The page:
It was only a Nobel Peace Prize. No big deal.
“Whenever people bring it up, I remind them that there was a cast of thousands, literally.”
In 2007, Bill Gutowski, professor of geological and atmospheric sciences, served as a contributing author for the Intergovernmental Panel on Climate Change (IPCC) when it was awarded a Nobel Peace Prize jointly with Al Gore. The panel received the honor for its history of scientific reports that have helped broaden consensus about the connection between human activities and global warming.
The “cast of thousands” included the world’s best climate scientists. But don’t expect Gutowski to get nostalgic about being one of them.
A world expert in regional climate modeling, Gutowski places the highest emphasis on local experts. Because the future of responding to climate change will be in your backyard.
“We can’t properly tell people what we know about climate change in a way that’s meaningful for them unless we understand where they’re coming from and then also understand the values that govern how they work with the world,” Gutowski said.
The world in your hand
To get a basic idea of regional climate modeling, imagine you have the whole world in your hand. You take a really strong magnifying glass to North America, bringing the United States, then Iowa, then Ames, maybe even Lake LaVerne into sharper focus.
“If you step back and take a global perspective, there’s too much going on around the world,” Gutowski said. “People try to build it into their models, but you can’t do it all. We’re trying to make sure we really understand a lot of the local context.”
A regional model is relevant, for example, if it can help your city make decisions on sustainable water planning.
“You could tell people in Cape Town that the temperature might go up three to four degrees in the summer, and they may say ‘Yeah, so what?'" Gutowski said. “But when you tell them it looks like there is an increased likelihood of drought in the interior and maybe by the coast – that becomes meaningful. Or, when you tell people that uncomfortable, medically threatening hot days are going to become much more frequent, that becomes relevant.”
“You have to understand the context of where you’re giving information,” he added. “What are the response mechanisms people may have? With agriculture, is it a simple adjustment of planting a different variety of crop or are they going to have to change what crops they grow completely?”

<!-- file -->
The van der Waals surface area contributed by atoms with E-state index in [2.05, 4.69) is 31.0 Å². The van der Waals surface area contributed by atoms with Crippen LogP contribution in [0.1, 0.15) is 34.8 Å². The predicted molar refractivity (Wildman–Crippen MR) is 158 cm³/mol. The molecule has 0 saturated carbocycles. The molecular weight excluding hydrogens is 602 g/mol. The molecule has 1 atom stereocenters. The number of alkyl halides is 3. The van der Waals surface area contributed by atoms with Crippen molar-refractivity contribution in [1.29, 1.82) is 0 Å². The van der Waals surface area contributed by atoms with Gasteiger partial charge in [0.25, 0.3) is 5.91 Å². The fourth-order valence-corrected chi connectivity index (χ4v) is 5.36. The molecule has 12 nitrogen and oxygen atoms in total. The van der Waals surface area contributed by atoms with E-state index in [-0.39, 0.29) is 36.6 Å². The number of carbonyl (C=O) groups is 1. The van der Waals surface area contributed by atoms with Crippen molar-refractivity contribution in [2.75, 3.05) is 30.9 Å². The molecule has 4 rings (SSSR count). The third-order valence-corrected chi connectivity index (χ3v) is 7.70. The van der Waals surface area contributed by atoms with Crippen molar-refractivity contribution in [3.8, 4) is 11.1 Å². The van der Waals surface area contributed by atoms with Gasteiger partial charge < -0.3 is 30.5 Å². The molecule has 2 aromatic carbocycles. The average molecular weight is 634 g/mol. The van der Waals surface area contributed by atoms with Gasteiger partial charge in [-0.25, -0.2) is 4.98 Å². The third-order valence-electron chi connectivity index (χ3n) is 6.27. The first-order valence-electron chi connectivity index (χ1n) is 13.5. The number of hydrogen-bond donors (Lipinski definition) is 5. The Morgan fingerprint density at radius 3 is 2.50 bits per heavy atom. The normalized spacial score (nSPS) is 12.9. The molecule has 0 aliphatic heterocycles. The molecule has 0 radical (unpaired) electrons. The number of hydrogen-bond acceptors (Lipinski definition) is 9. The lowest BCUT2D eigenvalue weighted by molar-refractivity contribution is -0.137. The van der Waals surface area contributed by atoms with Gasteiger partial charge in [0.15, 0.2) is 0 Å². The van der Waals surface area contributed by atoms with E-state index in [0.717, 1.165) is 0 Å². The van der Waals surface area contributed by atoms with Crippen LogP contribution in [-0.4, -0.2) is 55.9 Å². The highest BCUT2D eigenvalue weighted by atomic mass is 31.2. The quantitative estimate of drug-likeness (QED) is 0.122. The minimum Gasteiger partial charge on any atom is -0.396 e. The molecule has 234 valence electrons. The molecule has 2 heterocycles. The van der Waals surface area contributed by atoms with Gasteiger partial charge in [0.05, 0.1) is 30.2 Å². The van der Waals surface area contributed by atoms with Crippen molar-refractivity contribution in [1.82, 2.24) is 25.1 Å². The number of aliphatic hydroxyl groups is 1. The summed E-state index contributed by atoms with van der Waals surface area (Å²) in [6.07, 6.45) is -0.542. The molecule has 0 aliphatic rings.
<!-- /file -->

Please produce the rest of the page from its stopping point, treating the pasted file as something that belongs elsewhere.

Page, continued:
‘Credible, defensible, actionable’
Gutowski wants climate research to be “credible, defensible and actionable,” he said, citing a South African colleague’s signature phrase.
Think about the deadly 2003 European summer heat wave, Gutowski said, which hit areas that traditionally did not have air conditioning. “Actionable” information in that scenario would have helped people plan their local energy infrastructure.
To communicate research in ways that help local decision-makers, climate scientists are increasingly looking to other disciplines for help.
In 2013, Gutowski started a three-year pilot project in his own Ames backyard. Supported by an LAS Signature Research Initiative grant, Gutowski and an interdisciplinary team including Iowa State economics and English faculty partnered with the community to study the climate and water needs of Squaw Creek.
For the most part, Squaw Creek, east of campus, keeps a low profile. Until it lets loose with a crazy flood. In 2010, for example, it filled Hilton Coliseum with several feet of standing water.
The pilot project tested a participatory approach to sustainable water planning, engaging local stakeholders in community meetings.
“I learned a fair amount from that, including some things we could have done better,” Gutowski said. “Our model was almost too complex to engage community members. The reality was we needed to have longer term ongoing interactions.”
The exciting, daunting task of changing the world
Local experts exist everywhere, and regional climate modeling research has sent Gutowski to every continent except Antarctica.
“Better go before all the ice melts,” he joked.